Sydenham was one of the most interesting stations in the RAF. It involved all three services, RAF, Army and Navy. It employed 1000 very skilled local civilians to service the Buccaneer, Hunter and several communications types. The base was responsible for maintaining the Field Squadron that repaired the army vehicles blown up in Belfast, acted as a safe helicopter base and housed the Belfast bus fleet every night to save them from being blown up. Add to this the Maidstone prison ship, Queens University Air Squadron, the ATC and possibly the bottom of the pile, all the local politicians who were honorary members of the Mess so they could drink in safety behind the wire.

This was Northern Ireland. I was invited to speak to local bodies because unlike COs on the mainland, a military commander was a big fish for fairly understandable reasons. This led to me being invited to join the Naval Association on a fishing trip. “Just bring whatever you have got”, which in my case was simple fresh water gear. When in the sea, they say, “lines up gents, we are moving”, I was embarrassed by my slow wind up. The chap standing next to me said "Just get yourself proper deep-water gear, it does not cost a fortune. If you know anyone down at the Sydenham air base you can get it for next to nothing, and all made in top quality aeroplane material!!!!". It was Ireland!

On my final tour, I was posted back to RAF Brampton, where it all started. By now it was HQ Support Command and my job was to organise the heavy maintenance of all the RAF aircraft and vehicle fleets in service. However, I had a major 'secondary duty', which was to take command of any nuclear accident in the UK. It was obviously a constant responsibility, but the annual exercises (practice) operations were the really interesting part (fortunately, there were no actual accidental nuclear explosions during my time).

When the first exercise was called, obviously without warning, I was sitting quietly in my office at RAF Brampton, drinking a cup of tea, contemplating the forthcoming match between the All Blacks and England, when my Corporal Secretary dashed in without knocking at the door.

Corporal: Sir, Exercise HIGHWAYMAN has been called with immediate effect.
Me: What is that when it is at home?
Corporal: Sir, you read and signed as having read and understood the exercise when you took over.
Me: Perhaps, but how am I involved?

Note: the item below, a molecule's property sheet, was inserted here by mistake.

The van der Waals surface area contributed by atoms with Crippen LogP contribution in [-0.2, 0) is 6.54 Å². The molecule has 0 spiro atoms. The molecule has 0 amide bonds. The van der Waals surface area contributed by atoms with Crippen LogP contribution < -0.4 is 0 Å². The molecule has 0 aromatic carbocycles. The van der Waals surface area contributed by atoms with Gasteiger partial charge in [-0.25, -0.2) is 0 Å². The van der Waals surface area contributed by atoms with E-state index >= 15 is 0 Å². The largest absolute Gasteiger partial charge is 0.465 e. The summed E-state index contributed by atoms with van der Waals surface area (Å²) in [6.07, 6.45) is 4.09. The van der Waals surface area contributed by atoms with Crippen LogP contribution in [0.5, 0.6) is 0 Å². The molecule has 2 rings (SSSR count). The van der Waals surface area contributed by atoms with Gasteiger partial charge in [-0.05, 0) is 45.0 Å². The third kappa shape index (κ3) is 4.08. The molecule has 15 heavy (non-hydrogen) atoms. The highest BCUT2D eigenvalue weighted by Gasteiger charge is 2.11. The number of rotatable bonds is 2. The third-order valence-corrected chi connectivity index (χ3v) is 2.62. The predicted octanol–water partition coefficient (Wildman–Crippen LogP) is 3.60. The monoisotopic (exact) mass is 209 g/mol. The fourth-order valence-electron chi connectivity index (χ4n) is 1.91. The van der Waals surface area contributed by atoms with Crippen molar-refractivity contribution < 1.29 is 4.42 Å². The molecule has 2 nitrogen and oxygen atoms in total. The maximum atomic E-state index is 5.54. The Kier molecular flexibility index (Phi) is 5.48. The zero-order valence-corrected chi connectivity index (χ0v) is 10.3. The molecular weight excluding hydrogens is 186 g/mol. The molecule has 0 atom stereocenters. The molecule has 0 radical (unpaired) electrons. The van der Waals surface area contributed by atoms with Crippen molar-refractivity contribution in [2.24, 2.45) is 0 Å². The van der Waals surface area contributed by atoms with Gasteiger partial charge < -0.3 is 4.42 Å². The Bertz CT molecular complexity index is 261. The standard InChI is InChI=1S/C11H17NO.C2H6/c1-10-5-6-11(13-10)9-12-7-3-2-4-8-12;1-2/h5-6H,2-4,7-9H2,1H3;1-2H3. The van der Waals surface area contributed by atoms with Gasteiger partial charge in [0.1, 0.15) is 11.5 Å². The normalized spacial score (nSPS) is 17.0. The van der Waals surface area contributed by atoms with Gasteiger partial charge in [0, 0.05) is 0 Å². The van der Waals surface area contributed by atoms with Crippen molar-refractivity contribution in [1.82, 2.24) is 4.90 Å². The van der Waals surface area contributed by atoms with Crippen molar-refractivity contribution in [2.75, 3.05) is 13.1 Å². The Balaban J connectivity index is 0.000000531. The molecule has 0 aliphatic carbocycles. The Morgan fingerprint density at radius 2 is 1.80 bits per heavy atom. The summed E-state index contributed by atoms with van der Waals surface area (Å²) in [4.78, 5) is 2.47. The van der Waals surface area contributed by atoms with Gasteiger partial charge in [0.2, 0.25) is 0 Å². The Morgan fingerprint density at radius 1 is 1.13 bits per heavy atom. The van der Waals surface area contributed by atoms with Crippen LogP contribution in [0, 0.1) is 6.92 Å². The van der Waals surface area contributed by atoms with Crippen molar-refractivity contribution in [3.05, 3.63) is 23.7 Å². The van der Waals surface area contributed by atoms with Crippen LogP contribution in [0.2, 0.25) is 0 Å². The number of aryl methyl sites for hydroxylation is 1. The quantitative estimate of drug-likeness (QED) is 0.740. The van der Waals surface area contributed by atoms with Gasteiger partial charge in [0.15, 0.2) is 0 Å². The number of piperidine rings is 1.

Corporal: Sir, a helicopter will arrive in 3 minutes to take you to the site of the accident, and you have to be ready in combat uniform and Service Dress hat to take command of the exercise involving over 5,000 staff from all the services, police and boffins from Aldermaston. You are required to report to 10 Downing Street and no one else – no one else is repeated, sir.
Me: What are you talking about; I don’t have any combat gear.
Corporal: Sir it is that cabinet in the corner.
Me: I often wondered what was in there, but God I don’t have the key and they are coming any minute.
Corporal: It is in the second drawer down on the right side of your desk, sir.
Me: How do you know that?
Corporal: It is my job to know sir. Come let me get you kitted up, I hear the helicopter, but don’t forget your hat because no one will know who you are without the gold braid.

When I arrived at the site of the nuclear bomb which had been involved in a railway accident and looked ready to go off, I took one look at the rapidly assembling throng that had suddenly become my family, and decided I needed to attend to Mother Nature. Rudimentary latrines had already been set up by the army (they are good at that sort of thing!). These were simple 'thunder boxes' surrounded by 4 feet high hessian.

My upper body stood about a foot clear of the top edge of the hessian when seated, so with my hat on I was fully exposed to hundreds of smiling salutes from passing soldiers, sailors and airmen, including a few policemen, all of which I had to return.

Those were the days!


Links & Notes

RAF Brampton http://www.raf.mod.uk/rafbramptonwytonhenlow/
81 Squadron Association http://81squadron.com/
81 Sqn history http://www.raf.mod.uk/history_old/h81.html
Tribute to the English Electric Canberra http://www.bywat.co.uk/canframes.html
RAF Sydenham Control Tower http://www.controltowers.co.uk/S/Sydenham.htm

page created 3 Aug 2010, last updated 9 Nov 2011: ACA Surrey Branch 2010